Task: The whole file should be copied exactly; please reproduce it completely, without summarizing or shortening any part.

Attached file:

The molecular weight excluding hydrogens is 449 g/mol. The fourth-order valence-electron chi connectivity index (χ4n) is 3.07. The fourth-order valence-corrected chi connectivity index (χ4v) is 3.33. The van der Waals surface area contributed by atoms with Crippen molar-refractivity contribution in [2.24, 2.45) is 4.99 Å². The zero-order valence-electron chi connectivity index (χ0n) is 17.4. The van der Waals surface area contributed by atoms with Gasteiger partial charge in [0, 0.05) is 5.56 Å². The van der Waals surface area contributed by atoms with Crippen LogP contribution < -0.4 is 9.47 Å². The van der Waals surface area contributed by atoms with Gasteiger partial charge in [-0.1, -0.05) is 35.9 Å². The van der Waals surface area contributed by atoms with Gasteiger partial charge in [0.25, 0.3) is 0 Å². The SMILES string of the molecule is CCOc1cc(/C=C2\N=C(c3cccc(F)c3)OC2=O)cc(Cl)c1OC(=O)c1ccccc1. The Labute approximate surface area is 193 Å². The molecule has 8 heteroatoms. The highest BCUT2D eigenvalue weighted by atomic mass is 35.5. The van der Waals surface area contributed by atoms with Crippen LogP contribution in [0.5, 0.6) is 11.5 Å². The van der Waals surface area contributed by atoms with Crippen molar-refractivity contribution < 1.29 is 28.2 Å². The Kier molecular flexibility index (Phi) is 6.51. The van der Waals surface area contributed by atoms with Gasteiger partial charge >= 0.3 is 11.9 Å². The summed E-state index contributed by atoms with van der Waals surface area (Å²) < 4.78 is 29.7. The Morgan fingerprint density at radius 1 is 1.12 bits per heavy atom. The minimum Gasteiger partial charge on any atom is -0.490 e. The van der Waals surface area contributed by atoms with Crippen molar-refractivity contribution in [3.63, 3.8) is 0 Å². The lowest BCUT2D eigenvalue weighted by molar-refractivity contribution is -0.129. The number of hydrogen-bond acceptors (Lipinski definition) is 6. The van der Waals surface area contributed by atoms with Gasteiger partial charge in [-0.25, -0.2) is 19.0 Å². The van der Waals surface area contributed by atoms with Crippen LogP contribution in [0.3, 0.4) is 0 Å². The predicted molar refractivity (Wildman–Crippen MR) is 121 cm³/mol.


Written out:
The molecular weight excluding hydrogens is 449 g/mol. The fourth-order valence-electron chi connectivity index (χ4n) is 3.07. The fourth-order valence-corrected chi connectivity index (χ4v) is 3.33. The van der Waals surface area contributed by atoms with Crippen molar-refractivity contribution in [2.24, 2.45) is 4.99 Å². The zero-order valence-electron chi connectivity index (χ0n) is 17.4. The van der Waals surface area contributed by atoms with Gasteiger partial charge in [0, 0.05) is 5.56 Å². The van der Waals surface area contributed by atoms with Crippen LogP contribution < -0.4 is 9.47 Å². The van der Waals surface area contributed by atoms with Gasteiger partial charge in [-0.1, -0.05) is 35.9 Å². The van der Waals surface area contributed by atoms with Gasteiger partial charge in [0.25, 0.3) is 0 Å². The SMILES string of the molecule is CCOc1cc(/C=C2\N=C(c3cccc(F)c3)OC2=O)cc(Cl)c1OC(=O)c1ccccc1. The Labute approximate surface area is 193 Å². The molecule has 8 heteroatoms. The highest BCUT2D eigenvalue weighted by atomic mass is 35.5. The van der Waals surface area contributed by atoms with Crippen LogP contribution in [0.5, 0.6) is 11.5 Å². The van der Waals surface area contributed by atoms with Crippen molar-refractivity contribution < 1.29 is 28.2 Å². The Kier molecular flexibility index (Phi) is 6.51. The van der Waals surface area contributed by atoms with Gasteiger partial charge >= 0.3 is 11.9 Å². The summed E-state index contributed by atoms with van der Waals surface area (Å²) < 4.78 is 29.7. The Morgan fingerprint density at radius 1 is 1.12 bits per heavy atom. The minimum Gasteiger partial charge on any atom is -0.490 e. The van der Waals surface area contributed by atoms with Crippen molar-refractivity contribution in [3.63, 3.8) is 0 Å². The lowest BCUT2D eigenvalue weighted by molar-refractivity contribution is -0.129. The number of hydrogen-bond acceptors (Lipinski definition) is 6. The van der Waals surface area contributed by atoms with Gasteiger partial charge in [-0.25, -0.2) is 19.0 Å². The van der Waals surface area contributed by atoms with Crippen LogP contribution in [0.3, 0.4) is 0 Å². The predicted molar refractivity (Wildman–Crippen MR) is 121 cm³/mol.